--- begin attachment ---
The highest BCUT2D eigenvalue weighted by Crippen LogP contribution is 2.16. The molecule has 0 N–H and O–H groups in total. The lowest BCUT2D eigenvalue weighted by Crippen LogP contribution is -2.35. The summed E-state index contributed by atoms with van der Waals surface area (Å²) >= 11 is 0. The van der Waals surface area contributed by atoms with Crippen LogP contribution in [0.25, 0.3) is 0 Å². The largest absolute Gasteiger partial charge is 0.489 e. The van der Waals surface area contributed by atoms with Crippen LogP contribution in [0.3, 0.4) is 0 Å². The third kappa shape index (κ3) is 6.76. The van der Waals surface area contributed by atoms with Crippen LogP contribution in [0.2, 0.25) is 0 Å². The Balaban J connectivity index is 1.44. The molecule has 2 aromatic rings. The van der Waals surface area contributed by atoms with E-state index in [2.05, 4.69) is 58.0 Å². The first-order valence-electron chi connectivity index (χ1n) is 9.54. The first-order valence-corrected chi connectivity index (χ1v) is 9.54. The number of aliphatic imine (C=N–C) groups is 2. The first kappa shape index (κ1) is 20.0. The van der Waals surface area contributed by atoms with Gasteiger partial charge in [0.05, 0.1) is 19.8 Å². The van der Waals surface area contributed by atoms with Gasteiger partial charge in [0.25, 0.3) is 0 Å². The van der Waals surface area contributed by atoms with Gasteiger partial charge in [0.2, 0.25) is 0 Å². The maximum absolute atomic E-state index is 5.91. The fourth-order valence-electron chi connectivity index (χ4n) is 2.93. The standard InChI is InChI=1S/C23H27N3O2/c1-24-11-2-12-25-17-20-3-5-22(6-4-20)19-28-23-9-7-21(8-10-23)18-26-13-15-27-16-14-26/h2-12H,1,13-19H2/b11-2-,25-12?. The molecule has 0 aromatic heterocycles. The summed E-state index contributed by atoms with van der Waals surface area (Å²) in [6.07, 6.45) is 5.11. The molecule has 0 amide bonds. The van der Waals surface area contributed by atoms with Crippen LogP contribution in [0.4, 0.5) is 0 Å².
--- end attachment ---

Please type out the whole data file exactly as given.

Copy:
The highest BCUT2D eigenvalue weighted by Crippen LogP contribution is 2.16. The molecule has 0 N–H and O–H groups in total. The lowest BCUT2D eigenvalue weighted by Crippen LogP contribution is -2.35. The summed E-state index contributed by atoms with van der Waals surface area (Å²) >= 11 is 0. The van der Waals surface area contributed by atoms with Crippen LogP contribution in [0.25, 0.3) is 0 Å². The largest absolute Gasteiger partial charge is 0.489 e. The van der Waals surface area contributed by atoms with Crippen LogP contribution in [0.3, 0.4) is 0 Å². The third kappa shape index (κ3) is 6.76. The van der Waals surface area contributed by atoms with Crippen LogP contribution in [0.2, 0.25) is 0 Å². The Balaban J connectivity index is 1.44. The molecule has 2 aromatic rings. The van der Waals surface area contributed by atoms with E-state index in [2.05, 4.69) is 58.0 Å². The first-order valence-electron chi connectivity index (χ1n) is 9.54. The first-order valence-corrected chi connectivity index (χ1v) is 9.54. The number of aliphatic imine (C=N–C) groups is 2. The first kappa shape index (κ1) is 20.0. The van der Waals surface area contributed by atoms with Gasteiger partial charge in [0.05, 0.1) is 19.8 Å². The van der Waals surface area contributed by atoms with Gasteiger partial charge in [0.25, 0.3) is 0 Å². The van der Waals surface area contributed by atoms with Gasteiger partial charge in [0.2, 0.25) is 0 Å². The maximum absolute atomic E-state index is 5.91. The fourth-order valence-electron chi connectivity index (χ4n) is 2.93. The standard InChI is InChI=1S/C23H27N3O2/c1-24-11-2-12-25-17-20-3-5-22(6-4-20)19-28-23-9-7-21(8-10-23)18-26-13-15-27-16-14-26/h2-12H,1,13-19H2/b11-2-,25-12?. The molecule has 0 aromatic heterocycles. The summed E-state index contributed by atoms with van der Waals surface area (Å²) in [6.07, 6.45) is 5.11. The molecule has 0 amide bonds. The van der Waals surface area contributed by atoms with Crippen LogP contribution in [0.4, 0.5) is 0 Å².